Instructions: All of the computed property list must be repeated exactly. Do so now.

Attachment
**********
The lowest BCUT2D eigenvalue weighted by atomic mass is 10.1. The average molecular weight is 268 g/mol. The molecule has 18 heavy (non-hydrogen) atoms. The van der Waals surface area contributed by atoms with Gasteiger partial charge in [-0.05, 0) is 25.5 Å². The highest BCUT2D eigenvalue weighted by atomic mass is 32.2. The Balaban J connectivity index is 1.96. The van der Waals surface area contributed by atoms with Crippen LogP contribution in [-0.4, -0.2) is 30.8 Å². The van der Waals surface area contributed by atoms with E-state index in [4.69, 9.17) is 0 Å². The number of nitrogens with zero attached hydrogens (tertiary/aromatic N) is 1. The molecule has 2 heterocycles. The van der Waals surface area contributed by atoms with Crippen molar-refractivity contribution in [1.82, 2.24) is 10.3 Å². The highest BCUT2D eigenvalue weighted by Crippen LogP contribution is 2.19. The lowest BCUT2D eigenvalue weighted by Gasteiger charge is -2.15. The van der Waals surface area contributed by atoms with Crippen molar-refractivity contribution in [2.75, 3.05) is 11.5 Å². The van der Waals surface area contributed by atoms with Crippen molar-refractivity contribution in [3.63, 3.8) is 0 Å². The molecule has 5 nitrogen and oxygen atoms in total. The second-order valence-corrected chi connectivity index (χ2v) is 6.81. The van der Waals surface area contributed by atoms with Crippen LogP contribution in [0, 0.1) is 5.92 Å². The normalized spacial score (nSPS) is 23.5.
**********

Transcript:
The lowest BCUT2D eigenvalue weighted by atomic mass is 10.1. The average molecular weight is 268 g/mol. The molecule has 18 heavy (non-hydrogen) atoms. The van der Waals surface area contributed by atoms with Gasteiger partial charge in [-0.05, 0) is 25.5 Å². The highest BCUT2D eigenvalue weighted by atomic mass is 32.2. The Balaban J connectivity index is 1.96. The van der Waals surface area contributed by atoms with Crippen LogP contribution in [-0.4, -0.2) is 30.8 Å². The van der Waals surface area contributed by atoms with E-state index in [4.69, 9.17) is 0 Å². The number of nitrogens with zero attached hydrogens (tertiary/aromatic N) is 1. The molecule has 2 heterocycles. The van der Waals surface area contributed by atoms with Crippen molar-refractivity contribution in [1.82, 2.24) is 10.3 Å². The highest BCUT2D eigenvalue weighted by Crippen LogP contribution is 2.19. The lowest BCUT2D eigenvalue weighted by Gasteiger charge is -2.15. The van der Waals surface area contributed by atoms with Crippen molar-refractivity contribution in [2.75, 3.05) is 11.5 Å². The van der Waals surface area contributed by atoms with Crippen molar-refractivity contribution in [3.63, 3.8) is 0 Å². The molecule has 5 nitrogen and oxygen atoms in total. The second-order valence-corrected chi connectivity index (χ2v) is 6.81. The van der Waals surface area contributed by atoms with Crippen LogP contribution in [0, 0.1) is 5.92 Å². The normalized spacial score (nSPS) is 23.5.